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April 2017 Policy Study, Number 17-6

   

A Commentary on the Bill of Rights

   

Part 11

   

 

Amendment IV:

 

This amendment is readily separated into two distinct parts, and we will discuss it accordingly.  The first part grants “we the people” a very precious right.  The second part describes how the government may restrict that right:

 

The right of the people to be secure in their persons, houses, papers, and effects, against unreasonable searches and seizures, shall not be violated . . .

 

The basic right granted to the people is to be secure against the searches and seizures carried out by agents of government.  If this were the total substance of this amendment, the government would bear the same legal status to a free man as that of a common burglar because no one else has the right to search or seize us.  Our Founders were not only men covetous of their individual rights; they were also realists.  They were aware that it would, at times, be necessary for the government to infringe the security of the individual in order to protect the liberties of the populace.  Thus, this right was granted conditionally.  Still, the searches and seizures, which take place on the orders of government, must be of a reasonable nature.  It is in the second part of this amendment where we find the conditions prescribed which determine whether or not a search or seizure is of a reasonable nature:

 

 . . . and no warrants shall issue, but upon probable cause, supported by oath or affirmation, and particularly describing the place to be searched, and the persons or things to be seized.

 

The government’s claim to infringe on the rights of an individual is also conditional.  For a search or seizure to be of a reasonable nature, it must meet the condition laid down by our Founders.  A search or seizure may legitimately take place only upon issue of a warrant.  A warrant is a legal instrument issued by a judge or magistrate providing written authorization for an officer of government to act.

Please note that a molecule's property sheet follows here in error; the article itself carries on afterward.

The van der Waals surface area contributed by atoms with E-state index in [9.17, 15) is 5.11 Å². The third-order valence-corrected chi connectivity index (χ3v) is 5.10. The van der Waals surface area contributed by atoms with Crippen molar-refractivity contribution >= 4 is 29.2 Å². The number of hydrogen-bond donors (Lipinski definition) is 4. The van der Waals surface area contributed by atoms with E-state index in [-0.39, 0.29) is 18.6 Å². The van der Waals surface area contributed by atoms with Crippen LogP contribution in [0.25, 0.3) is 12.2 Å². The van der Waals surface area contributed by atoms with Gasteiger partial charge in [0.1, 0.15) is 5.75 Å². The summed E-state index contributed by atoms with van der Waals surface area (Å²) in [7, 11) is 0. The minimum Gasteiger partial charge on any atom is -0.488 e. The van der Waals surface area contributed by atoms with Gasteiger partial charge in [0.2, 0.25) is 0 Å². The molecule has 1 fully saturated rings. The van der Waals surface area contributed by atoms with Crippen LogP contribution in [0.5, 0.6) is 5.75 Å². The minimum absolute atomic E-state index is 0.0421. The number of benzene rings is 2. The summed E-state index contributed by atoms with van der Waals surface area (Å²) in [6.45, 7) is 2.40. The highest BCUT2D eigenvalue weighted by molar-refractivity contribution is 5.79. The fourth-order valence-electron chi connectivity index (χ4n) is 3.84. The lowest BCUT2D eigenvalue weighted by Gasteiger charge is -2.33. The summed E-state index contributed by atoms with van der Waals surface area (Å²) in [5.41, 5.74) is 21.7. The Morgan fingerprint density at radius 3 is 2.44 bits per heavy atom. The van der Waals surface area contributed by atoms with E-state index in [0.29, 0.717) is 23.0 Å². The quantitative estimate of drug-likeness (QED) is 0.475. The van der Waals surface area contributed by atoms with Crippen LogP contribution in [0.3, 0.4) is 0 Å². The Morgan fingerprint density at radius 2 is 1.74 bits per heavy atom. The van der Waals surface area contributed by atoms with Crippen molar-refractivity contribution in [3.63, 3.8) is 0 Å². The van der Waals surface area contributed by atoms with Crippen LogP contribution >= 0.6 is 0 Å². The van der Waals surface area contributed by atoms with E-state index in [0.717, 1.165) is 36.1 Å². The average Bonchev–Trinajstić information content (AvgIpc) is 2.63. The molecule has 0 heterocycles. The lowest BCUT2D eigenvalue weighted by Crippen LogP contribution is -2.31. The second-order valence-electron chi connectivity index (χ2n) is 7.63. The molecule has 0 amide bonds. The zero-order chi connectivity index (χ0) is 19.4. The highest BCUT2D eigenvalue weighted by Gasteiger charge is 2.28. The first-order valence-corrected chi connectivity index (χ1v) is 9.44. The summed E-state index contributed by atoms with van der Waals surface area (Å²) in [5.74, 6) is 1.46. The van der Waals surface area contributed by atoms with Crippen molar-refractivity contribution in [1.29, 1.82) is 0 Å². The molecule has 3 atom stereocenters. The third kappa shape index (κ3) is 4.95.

Our Founders considered these matters of such sufficient consequence that they did not grant just any cowboy the authority to go out and act on his own.  The authority to grant authority was to be held in a limited number of hands.  It is first ceded from “we the people” to our highest elected executive officers, and from there it is ceded to our judicial officers.  Our judges and magistrates were to be sober and prudent men, visible to the community at large.  This is so the people are able to know what their public officials are doing and so the public officials can be held accountable for their actions.

 

The warrant itself has to meet three conditions, or tests, considered together in order to be considered legitimate:  1) It has to be based on probable cause.  In the vernacular, this means the government must have a damned good reason to even start to pursue the process;  2) The probable cause stipulated in the warrant is to be accredited by an oath or affirmation from the person responsible for making the charge.  This is an effort to both obtain truthful charges and to provide us with an ability to hold accountable the person responsible for making the charges.  It is to prevent the process from continuing on the basis of anonymous accusations;  3) The warrant is to contain a specific description of the persons, places, and items this warrant is to affect.  This is an effort to insulate us from agents of government who wish to go on fishing expeditions based on their gut feelings or who project an attitude of, “If I just cast the line often enough, or spread the net wide enough, sooner or later I’ll catch something.”  These methods of operation are inappropriate and intolerable because we will all fall prey sooner or later under these conditions.  There is no authority to behave in this manner, and it is an out-and-out abuse of power.